KABUL: Foreign Secretary Aizaz Ahmad Chaudhry (left) and Afghanistan’s Deputy Foreign Minister Hekmat Khalil Karzai (second right) arrive for a meeting here on Monday. Afghanistan, Pakistan, China and the United States held talks aimed at laying the ground for a negotiated end to almost 15 years of war between US-supported government forces and Taliban.—Reuters
KABUL: Foreign Secretary Aizaz Ahmad Chaudhry (left) and Afghanistan’s Deputy Foreign Minister Hekmat Khalil Karzai (second right) arrive for a meeting here on Monday. Afghanistan, Pakistan, China and the United States held talks aimed at laying the ground for a negotiated end to almost 15 years of war between US-supported government forces and Taliban.—Reuters

ISLAMABAD: Pakistan and Afghanistan reaffirmed on Monday their commitment to having good bilateral ties and fighting terrorist groups of ‘all’ shades.

The pledge was renewed at the second meeting of the Quadrilateral Coordination Group (QCG) of Afghanistan, Pakistan, the United States and China on the Afghan peace and reconciliation process, in Kabul.

Contentious issues in bilateral relations, which have been impeding progress towards reconciliation, remained the focus of the discussions at the meeting held to deliberate on a roadmap for Afghan peace talks.

The roadmap, when finalised, will lay down steps that will be taken to create a conducive environment for resuming reconciliation process, which was suspended in July last year when it became known that Taliban chief Mullah Omar had died two years ago.

In a joint statement issued at the conclusion of the meeting, the four countries participating in the quadrilateral process reported “progress on the roadmap”. The only substantive progress discernible from the statement was agreements on combating terrorism of all sorts and having better ties.

“The QCG countries agree that all forms of terrorism present a grave threat to the countries, the region and the world. The members indicated their commitment to a robust effort to eliminate all forms of terrorist groups, regardless of their national origin, operating in their respective territories,” it said.

According to news agencies, “the four-nation group called upon all Taliban groups to enter into early talks with the Afghan government”.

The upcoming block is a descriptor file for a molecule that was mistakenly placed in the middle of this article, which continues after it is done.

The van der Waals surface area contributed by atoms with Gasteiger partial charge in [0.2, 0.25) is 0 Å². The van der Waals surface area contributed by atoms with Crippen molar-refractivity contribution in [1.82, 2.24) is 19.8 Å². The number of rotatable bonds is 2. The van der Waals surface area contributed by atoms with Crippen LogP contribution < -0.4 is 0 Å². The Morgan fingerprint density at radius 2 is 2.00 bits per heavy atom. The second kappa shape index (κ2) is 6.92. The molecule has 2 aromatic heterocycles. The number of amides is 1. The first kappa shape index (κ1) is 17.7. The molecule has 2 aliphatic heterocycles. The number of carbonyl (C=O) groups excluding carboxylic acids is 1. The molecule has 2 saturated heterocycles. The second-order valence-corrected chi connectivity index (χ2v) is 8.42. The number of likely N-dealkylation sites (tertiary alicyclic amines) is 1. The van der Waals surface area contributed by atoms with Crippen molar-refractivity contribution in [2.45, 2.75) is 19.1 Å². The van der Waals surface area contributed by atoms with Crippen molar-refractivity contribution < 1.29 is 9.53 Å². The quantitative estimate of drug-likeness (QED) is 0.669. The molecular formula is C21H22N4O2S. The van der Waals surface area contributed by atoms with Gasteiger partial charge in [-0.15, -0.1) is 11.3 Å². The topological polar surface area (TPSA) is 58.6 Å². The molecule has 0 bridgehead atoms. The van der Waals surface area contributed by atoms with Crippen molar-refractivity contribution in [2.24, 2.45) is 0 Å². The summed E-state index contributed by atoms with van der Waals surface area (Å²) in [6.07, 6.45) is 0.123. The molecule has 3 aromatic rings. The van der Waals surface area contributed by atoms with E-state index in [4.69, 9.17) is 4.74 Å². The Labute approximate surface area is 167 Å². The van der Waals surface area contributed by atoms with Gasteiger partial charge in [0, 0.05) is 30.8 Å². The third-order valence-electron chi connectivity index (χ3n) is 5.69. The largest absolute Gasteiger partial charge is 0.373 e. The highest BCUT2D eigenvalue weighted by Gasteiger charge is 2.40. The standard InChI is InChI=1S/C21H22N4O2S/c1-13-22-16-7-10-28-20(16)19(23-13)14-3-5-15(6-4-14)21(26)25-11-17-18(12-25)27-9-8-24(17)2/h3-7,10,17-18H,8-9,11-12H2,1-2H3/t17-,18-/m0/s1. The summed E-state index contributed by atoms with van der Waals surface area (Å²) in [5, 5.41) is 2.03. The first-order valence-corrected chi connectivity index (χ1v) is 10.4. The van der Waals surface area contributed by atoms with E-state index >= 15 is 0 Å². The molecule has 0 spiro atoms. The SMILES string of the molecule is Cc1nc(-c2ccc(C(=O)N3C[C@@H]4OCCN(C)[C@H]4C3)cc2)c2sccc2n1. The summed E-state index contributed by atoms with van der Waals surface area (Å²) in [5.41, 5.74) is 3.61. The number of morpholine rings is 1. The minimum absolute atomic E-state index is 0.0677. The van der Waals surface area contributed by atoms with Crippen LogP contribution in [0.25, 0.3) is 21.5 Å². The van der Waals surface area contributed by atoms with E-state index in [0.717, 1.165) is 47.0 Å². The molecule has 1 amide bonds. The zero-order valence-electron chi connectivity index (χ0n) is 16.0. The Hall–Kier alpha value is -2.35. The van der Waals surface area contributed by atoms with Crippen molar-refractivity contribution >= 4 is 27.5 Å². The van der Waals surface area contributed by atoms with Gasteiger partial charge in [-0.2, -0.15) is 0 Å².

Though the statement mentioned an agreement among the four countries on the terrorist threat and clarity on fighting all terror groups without any discrimination, there was little doubt that it actually referred to Pakistan and Afghanistan. The two countries regularly accuse each other of allowing sanctuaries to the groups targeting each other.

During Operation Zarb-i-Azb, Pakistan has achieved major successes in the fight against the banned Tehreek-i-Taliban Pakistan (TTP) and other militant groups belie­ved to be behind terrorist attacks in the country, but is accused of having spared militants involved in Afghan conflict. On the other hand, Kabul is accused of having turned a blind eye to the TTP militants operating from its soil.

This mutual mistrust has been souring bilateral relations.

At the QCG meeting, again without a direct reference to the two neighbours, it was agreed that “friendly, mutually respectful and cooperative relations between the member states... are necessary to create an enabling environment for the peace process in Afghanistan”.

Afghanistan and Pakistan are the main parties in the quadrilateral group whereas China and the US have joined the arrangement to inspire confidence in it.

Afghan Foreign Minister Salahuddin Rabbani, in his opening remarks at the meeting, had emphasised on setting red lines for ensuring effectiveness of the roadmap. The red lines, he said, were essential for the integrity of the process and honouring sacrifices of the Afghans.

Mr Rabbani cautioned that “an open-ended process without tangible results” would not be acceptable.

Since it started functioning on Jan 11, the quadrilateral group has been calling for immediate start of direct talks between the Afghan government and Taliban. But neither has there been a let-up in violence nor has any Taliban group indicated willingness to join the reconciliation process.

Reacting to a suicide bombing in Jalalabad a day before the quadrilateral group met in Kabul, President Ashraf Ghani had said: “The government will not enter into peace talks with those who continue the war and shed the blood of our innocent people. The national security and defence forces will fight back the terrorist groups with full force to protect our people and country.”

At the meeting, the respective delegations were led by Afghan Deputy Foreign Minister Hekmat Khalil Karzai, Foreign Secretary Aizaz Ahmad Chaudhry, US Ambassador to Afghanistan Michael McKinley and China’s Special Envoy for Afghanistan Deng Xijun.

The group’s next meeting will be held in Islamabad on Feb 6.

Published in Dawn, January 19th, 2016

Opinion

Editorial

28 Jan, 2022

Never-ending debate

PAKISTAN is gripped by a debate on the presidential system, again. From apparently nowhere, calls for this system...
28 Jan, 2022

Riverfront verdict

THE Lahore High Court decision scrapping the controversial multibillion-dollar Ravi Riverfront Urban Development...
Karachi violence
Updated 28 Jan, 2022

Karachi violence

WEDNESDAY’S events in Karachi indicate that unless the controversy over the Sindh local government law is handled...
Corruption index
27 Jan, 2022

Corruption index

The Transparency report punches a hole in the self-righteous façade of a party that has long beaten the drum of accountability.
27 Jan, 2022

Oslo meeting

A DILEMMA continues to confront the international community where Afghanistan is concerned: whether or not to...
27 Jan, 2022

Sanitary workers’ rights

RELIGIOUS discrimination in Pakistan has many faces and one of its most troubling manifestations is the virtual...